Disciple of Alvar Aalto, gentlemanly co-founder of Hall, O’Donahue and Wilson, who worked extensively in the Middle East and on RIBA committees
The Liverpool and North West architectural profession has lost one of its most respected characters with the passing of George Hall – co-founder of Hall, O’Donahue & Wilson architects.
At its height, the practice employed more than 40 staff working principally across the north-west, with significant buildings including the award-winning extension to the Liverpool Playhouse theatre, Canning Place Fire Station and Storrington Avenue Fire Training Centre all epitomising the brutalist architecture which the practice championed.
George was well known for his own distinctive personal style and his gentlemanly business manner.
His love of architecture stemmed from his first job, working in Liverpool’s town planning office, which he joined straight from school.
An ability – gained through the job – to interpret maps, led to wartime service in the Royal Engineers where he used aerial photographs to help choreograph bombing raids during the latter stages of the conflict.
On his return, he successfully applied to the Liverpool University School of Architecture in 1948 and was allowed to join the second year – having demonstrated relevant experience through his time with the local authority where his contemporaries at university included Sir James Stirling.
While a student, George won the Holt Travelling Scholarship in 1950 and used the prize money to visit Europe and expand his knowledge, including a stay with the noted Finnish architect and designer Alvar Aalto, who would remain a lasting influence on his work.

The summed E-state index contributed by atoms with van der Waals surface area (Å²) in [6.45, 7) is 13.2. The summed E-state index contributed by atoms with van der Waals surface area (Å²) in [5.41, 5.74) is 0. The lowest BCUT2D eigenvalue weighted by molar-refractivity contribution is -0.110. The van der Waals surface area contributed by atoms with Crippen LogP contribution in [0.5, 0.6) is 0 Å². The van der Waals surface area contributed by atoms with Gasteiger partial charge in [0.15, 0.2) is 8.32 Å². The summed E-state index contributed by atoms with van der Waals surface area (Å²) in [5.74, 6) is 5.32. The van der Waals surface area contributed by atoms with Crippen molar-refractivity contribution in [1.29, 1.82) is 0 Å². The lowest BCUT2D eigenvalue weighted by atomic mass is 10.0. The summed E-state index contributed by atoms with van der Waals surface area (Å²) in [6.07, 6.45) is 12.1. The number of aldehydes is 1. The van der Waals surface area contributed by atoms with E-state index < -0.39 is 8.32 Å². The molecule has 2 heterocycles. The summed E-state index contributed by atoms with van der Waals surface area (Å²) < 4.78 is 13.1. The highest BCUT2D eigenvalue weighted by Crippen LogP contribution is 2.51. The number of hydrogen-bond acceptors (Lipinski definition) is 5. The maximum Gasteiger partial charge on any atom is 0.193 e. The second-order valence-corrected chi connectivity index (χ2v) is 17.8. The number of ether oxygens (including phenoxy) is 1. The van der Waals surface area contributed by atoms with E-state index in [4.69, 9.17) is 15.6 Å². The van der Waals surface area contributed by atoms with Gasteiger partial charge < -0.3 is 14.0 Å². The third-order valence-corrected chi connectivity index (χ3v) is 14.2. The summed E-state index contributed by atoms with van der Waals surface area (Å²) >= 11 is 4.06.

He left Liverpool University in 1952 with a 1st Class diploma with distinction in architecture, and then added a second degree in civic design, also from Liverpool. He became an RIBA associate in 1954 and went on to become a fellow of the institute in 1968.
His first architectural job was with the Liverpool practice of Stephenson, Young and Partners. Here he struck up a friendship with Colin Wilson which ultimately led them to open their own practice together with Jim O’Donahue, based for 30 years in the city’s Bluecoat Chambers.
As well as his work in Liverpool, George also carried out numerous commissions abroad – particularly in the Middle and Far East, travelling extensively to Saudi Arabia, India, Dubai, Qatar and Brunei, where he designed the Sultan’s heliport and Royal Brunei Polo Club. Also notable among his work in the region were the Officers' mess in Risail, Oman, and the Ambassador's residence in Dubai.
He latterly served as president of the Liverpool Architectural Society and was a North West RIBA council member for the Architects Benevolent Society. He was also a former president of the Liverpool Racket Club and a member of the Liverpool Artists Club.
George’s interests away from architecture included Formula One motor racing which he attended around Europe and St Helens rugby league club. He was also a great fan of Frank Sinatra who he had seen perform at the Liverpool Empire in 1953.
His architectural legacy has been continued by his son, Adam, who is managing director of the Liverpool-based Falconer Chester Hall practice. This is overseeing numerous projects around the city, across the UK and abroad.
George is survived by his wife of 50 years, Evelyn, and by his sons, Adam and Oliver.